While working on my introduction talk about the makerspace and what you can do at a makerspace, I also have been working on my own project. I will explain the project in a series of posts. In the first post of the series, I would like to explain what the project is trying to solve, and challenges I faced.
At Makers, I would like to make sure everyone enjoys stable, and reliable networking because creative works need faster and reliable networking. It is so frustrating when you are working on a serious project and the network cannot provide enough performance. After Covid-19, people have found that their 10Mbps ADSL subscription is not adequate for live streaming or video conference in a hard way. As I had been working from remote more than a decade as an IT engineer, I can tell you how networks suck in various places, including five star hotels and budget guesthouses. Networking is often neglected at hotels, guesthouses, cafes, and even some co-working spaces. Many think that expensive Internet subscription means faster networking at your place. It might be true at your home where you only need to cover a few computers and mobile devices in a room or two, but not true when you have dozens or hundreds. Have a look at online booking site. Many customers complain because “WiFi is slow”.
As an owner, I would like guests to enjoy fast and reliable networking wherever they are at Makers. I would like to ensure my network is stable by monitoring its performance so that I can identify and fix problems when they don’t.
Now I have identified the problems to solve. Let’s create requirements.
My solution should:
- Monitor the network performance and visualize the performance
- Notify me when a device fails
Sounds simple, doesn’t it? The devil is in the details.
My budget is limited, and the solution must be affordable. When I was an administrator of organisations, I never used consumer products for networks. Your cheap WiFi router cannot handle a large number of devices and users. Enterprise products are far more capable and designed for easier administration. Sadly, I do not have that option now. That means I cannot buy hardware solutions for hotels. I cannot buy advanced monitoring systems.
As a network admin, I would like to reduce the cost of maintenance to manage the network. I am a sole administrator and responsible for everything, not only networking. When you have a few devices, it is not very difficult to manage them. Modern households probably have laptops, tablets, smartphones, and possibly some devices for entertainments, such as smart TVs. Some devices show up as they are connected to network, but others are not. When they don’t, you have to type IP address, an address of a device in network. Even if you are a gadget lover, the number of devices would be 10 or so, and you might be able to remember these addresses. I have six laptops, four desktops, six small servers, three routers, eight WiFi access points, two smartphones, and five Google Home devices at Makers (and many more in the future). I cannot remember all the IP addresses. The standard solution for this problem is called DNS, a network system that translates human-readable name to IP address. When you browse websites, you type a friendly name, such as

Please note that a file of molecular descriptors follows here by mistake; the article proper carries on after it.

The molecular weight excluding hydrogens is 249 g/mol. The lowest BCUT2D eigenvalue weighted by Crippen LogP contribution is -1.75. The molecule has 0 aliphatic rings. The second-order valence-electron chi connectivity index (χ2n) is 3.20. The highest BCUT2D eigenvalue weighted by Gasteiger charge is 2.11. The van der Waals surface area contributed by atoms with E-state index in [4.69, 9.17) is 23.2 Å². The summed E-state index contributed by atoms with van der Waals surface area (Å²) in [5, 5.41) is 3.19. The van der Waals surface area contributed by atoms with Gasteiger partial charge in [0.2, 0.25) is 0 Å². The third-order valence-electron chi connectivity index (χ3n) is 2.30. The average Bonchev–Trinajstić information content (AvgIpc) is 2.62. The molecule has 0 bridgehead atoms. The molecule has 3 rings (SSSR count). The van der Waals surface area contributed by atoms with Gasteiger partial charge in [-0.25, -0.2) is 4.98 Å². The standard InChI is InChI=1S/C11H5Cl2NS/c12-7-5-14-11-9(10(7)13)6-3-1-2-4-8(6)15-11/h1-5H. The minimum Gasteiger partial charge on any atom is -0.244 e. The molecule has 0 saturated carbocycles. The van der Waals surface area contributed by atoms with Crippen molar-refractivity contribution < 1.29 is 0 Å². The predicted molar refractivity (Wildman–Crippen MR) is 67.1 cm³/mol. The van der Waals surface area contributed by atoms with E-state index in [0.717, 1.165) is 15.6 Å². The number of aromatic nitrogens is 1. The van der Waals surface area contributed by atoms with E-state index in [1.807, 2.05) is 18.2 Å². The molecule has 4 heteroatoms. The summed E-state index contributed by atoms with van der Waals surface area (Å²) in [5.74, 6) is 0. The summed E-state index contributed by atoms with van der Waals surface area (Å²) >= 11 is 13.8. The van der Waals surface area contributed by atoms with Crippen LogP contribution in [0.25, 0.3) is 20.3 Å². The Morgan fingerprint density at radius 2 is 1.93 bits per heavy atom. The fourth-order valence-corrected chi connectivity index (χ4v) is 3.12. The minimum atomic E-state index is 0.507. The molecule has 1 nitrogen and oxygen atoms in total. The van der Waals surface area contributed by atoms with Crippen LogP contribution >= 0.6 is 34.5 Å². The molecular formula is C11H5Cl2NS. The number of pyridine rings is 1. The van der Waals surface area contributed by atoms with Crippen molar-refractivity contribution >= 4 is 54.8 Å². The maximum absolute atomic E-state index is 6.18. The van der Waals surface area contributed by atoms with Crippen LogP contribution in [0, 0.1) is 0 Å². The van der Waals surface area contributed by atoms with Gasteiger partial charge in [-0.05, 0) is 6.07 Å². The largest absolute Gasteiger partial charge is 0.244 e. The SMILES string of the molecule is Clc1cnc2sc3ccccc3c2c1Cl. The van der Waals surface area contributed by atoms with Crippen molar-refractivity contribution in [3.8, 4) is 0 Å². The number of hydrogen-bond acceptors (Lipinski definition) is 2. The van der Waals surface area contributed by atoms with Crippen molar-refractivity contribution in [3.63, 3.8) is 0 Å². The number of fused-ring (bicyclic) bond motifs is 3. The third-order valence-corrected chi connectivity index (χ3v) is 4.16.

facebook.com, instead of cryptic
192.168.1.1 thanks to DNS.
I don’t want to manually configure IP address on each device. When you join to a network, your device will be given an IP address automatically. Your WiFi router does that for you. The system to assign IP address to network devices is called DHCP. All consumer WiFi routers have a DHCP server. However, the DHCP server might give different address to your device. To ease network administration, you need fixed IP address and corresponding name for it while automatically assign the address to the device. An address in DHCP and DNS must match. That means you need to sync addresses in both systems; register the device and its address to DHCP, and register the address and its DNS name in DNS when you add a new device.